Palestinian Affairs: No end in sight

While a frenzy of media reports by Arab newspapers spurred speculation that a prisoner swap for Schalit is imminent, the reality may be just the opposite.

schalit rally 248.88 (photo credit: AP)
schalit rally 248.88
(photo credit: AP)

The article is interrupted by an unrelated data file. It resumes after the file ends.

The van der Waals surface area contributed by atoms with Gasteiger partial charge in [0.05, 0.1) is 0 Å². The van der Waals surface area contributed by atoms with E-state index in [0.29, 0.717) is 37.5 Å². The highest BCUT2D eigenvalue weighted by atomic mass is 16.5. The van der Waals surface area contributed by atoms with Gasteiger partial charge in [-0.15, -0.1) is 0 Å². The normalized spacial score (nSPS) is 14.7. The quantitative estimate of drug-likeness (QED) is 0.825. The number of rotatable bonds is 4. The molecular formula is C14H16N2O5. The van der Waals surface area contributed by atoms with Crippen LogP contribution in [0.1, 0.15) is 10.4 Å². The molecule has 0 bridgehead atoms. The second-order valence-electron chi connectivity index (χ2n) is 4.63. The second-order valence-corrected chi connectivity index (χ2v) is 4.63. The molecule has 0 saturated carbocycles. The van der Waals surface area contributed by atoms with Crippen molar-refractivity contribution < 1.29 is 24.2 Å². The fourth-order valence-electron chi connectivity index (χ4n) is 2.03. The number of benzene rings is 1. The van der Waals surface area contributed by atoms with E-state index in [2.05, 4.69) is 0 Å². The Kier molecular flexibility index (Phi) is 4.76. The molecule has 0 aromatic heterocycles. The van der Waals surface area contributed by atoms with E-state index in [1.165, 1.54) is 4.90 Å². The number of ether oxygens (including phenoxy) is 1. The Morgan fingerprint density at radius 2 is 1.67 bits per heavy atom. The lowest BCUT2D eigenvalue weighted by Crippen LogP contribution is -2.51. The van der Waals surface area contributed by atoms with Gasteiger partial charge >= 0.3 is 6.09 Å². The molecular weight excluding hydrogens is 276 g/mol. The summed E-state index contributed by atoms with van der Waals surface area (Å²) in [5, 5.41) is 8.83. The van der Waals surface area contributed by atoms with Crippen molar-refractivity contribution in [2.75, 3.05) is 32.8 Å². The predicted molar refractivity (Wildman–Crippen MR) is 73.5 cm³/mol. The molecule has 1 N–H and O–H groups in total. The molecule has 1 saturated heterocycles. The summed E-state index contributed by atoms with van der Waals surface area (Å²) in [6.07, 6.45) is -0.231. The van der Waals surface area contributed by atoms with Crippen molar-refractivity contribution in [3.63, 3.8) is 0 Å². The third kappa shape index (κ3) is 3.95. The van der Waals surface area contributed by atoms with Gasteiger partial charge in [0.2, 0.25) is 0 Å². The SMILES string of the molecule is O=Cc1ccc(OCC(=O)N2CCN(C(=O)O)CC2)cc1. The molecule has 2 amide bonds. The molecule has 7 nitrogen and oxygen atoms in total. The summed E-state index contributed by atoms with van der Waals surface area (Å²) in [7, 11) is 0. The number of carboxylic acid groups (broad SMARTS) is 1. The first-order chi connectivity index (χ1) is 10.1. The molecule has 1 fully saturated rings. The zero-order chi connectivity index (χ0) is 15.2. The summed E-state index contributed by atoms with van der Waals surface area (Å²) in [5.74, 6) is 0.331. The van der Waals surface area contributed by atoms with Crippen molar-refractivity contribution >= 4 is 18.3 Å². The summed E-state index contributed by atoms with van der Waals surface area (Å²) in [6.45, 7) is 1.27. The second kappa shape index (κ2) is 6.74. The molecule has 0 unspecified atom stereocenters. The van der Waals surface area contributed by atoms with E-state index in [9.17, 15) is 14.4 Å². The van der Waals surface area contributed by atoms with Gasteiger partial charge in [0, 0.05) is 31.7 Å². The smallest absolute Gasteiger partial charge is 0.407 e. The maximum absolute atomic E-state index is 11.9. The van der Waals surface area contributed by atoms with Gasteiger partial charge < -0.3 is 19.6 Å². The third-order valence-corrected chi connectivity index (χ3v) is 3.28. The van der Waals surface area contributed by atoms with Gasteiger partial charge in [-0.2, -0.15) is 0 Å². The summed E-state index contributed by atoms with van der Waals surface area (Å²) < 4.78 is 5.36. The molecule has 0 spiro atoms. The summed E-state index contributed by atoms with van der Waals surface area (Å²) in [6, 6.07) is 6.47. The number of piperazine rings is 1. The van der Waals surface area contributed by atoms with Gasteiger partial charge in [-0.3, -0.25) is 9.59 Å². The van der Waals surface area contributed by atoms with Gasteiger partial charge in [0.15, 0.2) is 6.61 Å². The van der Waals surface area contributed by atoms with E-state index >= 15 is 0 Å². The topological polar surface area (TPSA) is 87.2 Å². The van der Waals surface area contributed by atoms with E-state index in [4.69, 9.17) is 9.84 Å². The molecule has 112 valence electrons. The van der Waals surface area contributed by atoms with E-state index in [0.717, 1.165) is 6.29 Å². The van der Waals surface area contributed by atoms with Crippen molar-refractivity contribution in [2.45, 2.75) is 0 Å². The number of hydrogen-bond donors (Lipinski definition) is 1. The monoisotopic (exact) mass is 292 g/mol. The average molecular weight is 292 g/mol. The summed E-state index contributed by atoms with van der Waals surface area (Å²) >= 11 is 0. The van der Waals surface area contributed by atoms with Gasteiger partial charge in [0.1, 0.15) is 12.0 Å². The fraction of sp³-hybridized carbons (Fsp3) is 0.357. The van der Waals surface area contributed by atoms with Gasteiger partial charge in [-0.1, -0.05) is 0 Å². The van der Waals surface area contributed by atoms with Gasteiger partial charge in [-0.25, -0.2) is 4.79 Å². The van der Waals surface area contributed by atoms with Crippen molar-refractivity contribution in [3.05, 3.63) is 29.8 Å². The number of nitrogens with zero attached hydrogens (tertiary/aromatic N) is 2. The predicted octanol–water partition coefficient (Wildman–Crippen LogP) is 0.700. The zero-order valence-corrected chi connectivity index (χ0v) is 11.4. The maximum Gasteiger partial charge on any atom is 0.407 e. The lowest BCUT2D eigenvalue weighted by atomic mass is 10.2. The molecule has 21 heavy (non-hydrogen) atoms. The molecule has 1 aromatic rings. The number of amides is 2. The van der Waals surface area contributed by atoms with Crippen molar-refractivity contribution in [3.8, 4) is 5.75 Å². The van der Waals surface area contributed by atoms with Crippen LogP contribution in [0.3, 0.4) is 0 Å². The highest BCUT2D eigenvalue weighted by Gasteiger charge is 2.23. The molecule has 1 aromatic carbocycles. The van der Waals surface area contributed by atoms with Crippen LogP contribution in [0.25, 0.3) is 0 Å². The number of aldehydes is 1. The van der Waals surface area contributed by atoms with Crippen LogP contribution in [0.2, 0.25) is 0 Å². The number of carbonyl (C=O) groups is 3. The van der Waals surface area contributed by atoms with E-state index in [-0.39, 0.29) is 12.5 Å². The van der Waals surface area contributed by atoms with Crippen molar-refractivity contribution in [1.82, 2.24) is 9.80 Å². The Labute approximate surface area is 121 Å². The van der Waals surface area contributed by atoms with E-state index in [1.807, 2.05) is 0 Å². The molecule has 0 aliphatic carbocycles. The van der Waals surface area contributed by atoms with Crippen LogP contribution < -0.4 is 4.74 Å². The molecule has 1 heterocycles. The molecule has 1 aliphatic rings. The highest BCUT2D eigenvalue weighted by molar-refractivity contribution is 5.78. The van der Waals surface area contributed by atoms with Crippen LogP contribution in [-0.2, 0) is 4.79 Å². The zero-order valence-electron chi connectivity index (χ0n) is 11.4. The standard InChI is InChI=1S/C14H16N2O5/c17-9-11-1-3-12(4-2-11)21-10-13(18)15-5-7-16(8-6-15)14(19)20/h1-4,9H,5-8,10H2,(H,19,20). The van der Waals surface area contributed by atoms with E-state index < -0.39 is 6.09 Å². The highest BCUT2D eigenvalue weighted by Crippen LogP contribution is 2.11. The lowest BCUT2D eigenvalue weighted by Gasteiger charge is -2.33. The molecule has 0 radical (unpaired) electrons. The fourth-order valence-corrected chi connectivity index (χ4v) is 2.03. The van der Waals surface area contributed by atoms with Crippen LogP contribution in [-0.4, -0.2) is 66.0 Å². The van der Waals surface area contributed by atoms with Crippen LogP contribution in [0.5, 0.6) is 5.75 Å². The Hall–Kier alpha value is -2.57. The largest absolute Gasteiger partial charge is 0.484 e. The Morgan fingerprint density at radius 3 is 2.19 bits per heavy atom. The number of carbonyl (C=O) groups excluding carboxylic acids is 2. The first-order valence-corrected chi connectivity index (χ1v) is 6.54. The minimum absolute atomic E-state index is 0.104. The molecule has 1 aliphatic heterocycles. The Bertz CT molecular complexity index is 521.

'Allah is on the side of those who are patient." This is what a Hamas representative in the Gaza Strip had to say this week in response to a barrage of reports in the Arab media about a "breakthrough" in negotiations to achieve a prisoner exchange agreement with Israel. Indeed, since the abduction of IDF soldier Gilad Schalit in the summer of 2006, Hamas's attitude toward the prisoner exchange issue has been based on the hadith (saying) of Muhammad that patience is from Allah and hastiness is from the devil. Hamas is in no rush to strike a deal because its leaders truly believe that time is on their side. Osama Mazini, the Hamas official in charge of the "Schalit portfolio," said this week that Israel had no choice but to accept all of his movement's demands if it wanted to see the soldier reunited with his family. "We have a lot of patience," explained Mushir al-Masri, one of Hamas's prominent spokesmen. "We can wait for another 20 years." Hamas's main problem is that it has climbed a very high tree since the kidnapping of Schalit. Attempts by the Egyptians, Turks and now the Germans to help Hamas climb down have thus far been unsuccessful. And the more time passes, the more difficult it will be for Hamas to make concessions. The kidnapping of Schalit has cost Hamas and the Palestinians a very heavy price. More than 2,000 Palestinians have been killed and thousands others wounded since Schalit was snatched from his tank. Dozens of Hamas officials have been imprisoned by Israel, and the Islamic movement's security and civilian infrastructure in the West Bank has almost been wiped out, in part thanks to the cooperation of the Palestinian Authority. Now Hamas needs to show the Palestinians that the heavy and "painful" price was not in vain, especially since some of the movement's critics have begun asking too many questions. "One day we will ask ourselves whether the whole Schalit affair was good or bad for the Palestinians," said a veteran Palestinian journalist in the Gaza Strip. "The Gaza Strip has been nearly destroyed and thousands of people have been killed and wounded by Israel since the soldier was captured." Hamas, he added, has put itself in a very difficult situation. "Now it needs to justify to the Palestinians the heavy price," he said. "That's why it needs a large number of quality prisoners." WHEN TALKING about "quality" prisoners, the Palestinians are referring to those inmates who have been sentenced to lengthy prison terms. And there's no shortage of such inmates in Israeli prisons. A number of them have even been sentenced to more than 50 life terms each for their role in the wave of suicide bombings and terror attacks that hit the country in the first years of the second intifada. In the eyes of Hamas and many Palestinians, each one of these "quality" prisoners is worth more than 10 "ordinary" inmates who are serving lighter sentences. This explains why Hamas has focused during the indirect negotiations with Israel on a list of 450 "heavyweight" prisoners, such as Abdullah Barghouti, who is serving 67 consecutive life terms. Barghouti had pleaded guilty to manufacturing bombs that murdered 66 people, and wounded more than 500. The release of such prisoners would enable Hamas to kill two birds with one stone. First, a good prisoner exchange deal would boost Hamas's popularity among Palestinians. Second, Hamas's success would undoubtedly undermine the standing of the Palestinian Authority. PA officials in the West Bank have been following, with a certain degree of concern, the reports about progress in the talks between Israel and Hamas. PA President Mahmoud Abbas and his supporters are particularly worried about the possibility that Israel would also release many Fatah inmates, including Marwan Barghouti, in the context of an agreement with Hamas. "It would be very embarrassing for Fatah if Hamas manages to secure the release of Marwan Barghouti, and other senior Fatah activists, in return for Schalit," noted a Fatah legislator in Ramallah. "That's why President Abbas has repeatedly urged the Israelis to release prisoners as a goodwill gesture to the Palestinian Authority, and not in response to Hamas's demands." Osama Hamdan, a senior political leader of Hamas, said this week that Abbas is so worried about the prospects of a prisoner exchange agreement that he actually foiled Egyptian mediation efforts at the last minute. Hamdan claimed that Israel and Hamas were on the verge of reaching a deal in the final days of the Ehud Olmert government when Abbas stepped in and ruined it. Hamdan and other Hamas representatives insist that Abbas appealed to the Egyptians and Americans to stop the deal on the grounds that it would undermine his authority and embarrass him. The charges, of course, have been denied by Abbas's spokesmen. On the other hand, the growing debate in Israel over the case of Schalit is another contributing factor to Hamas's willingness to wait even longer. After all, Hamas appears to be enjoying the fact that many international players have become involved in the Schalit affair. Besides the Egyptians, the Germans, Swiss and French also seem to be involved in some form of contact with Hamas. This is good news for Hamas, because one of its undeclared goals is also to achieve recognition in the international arena.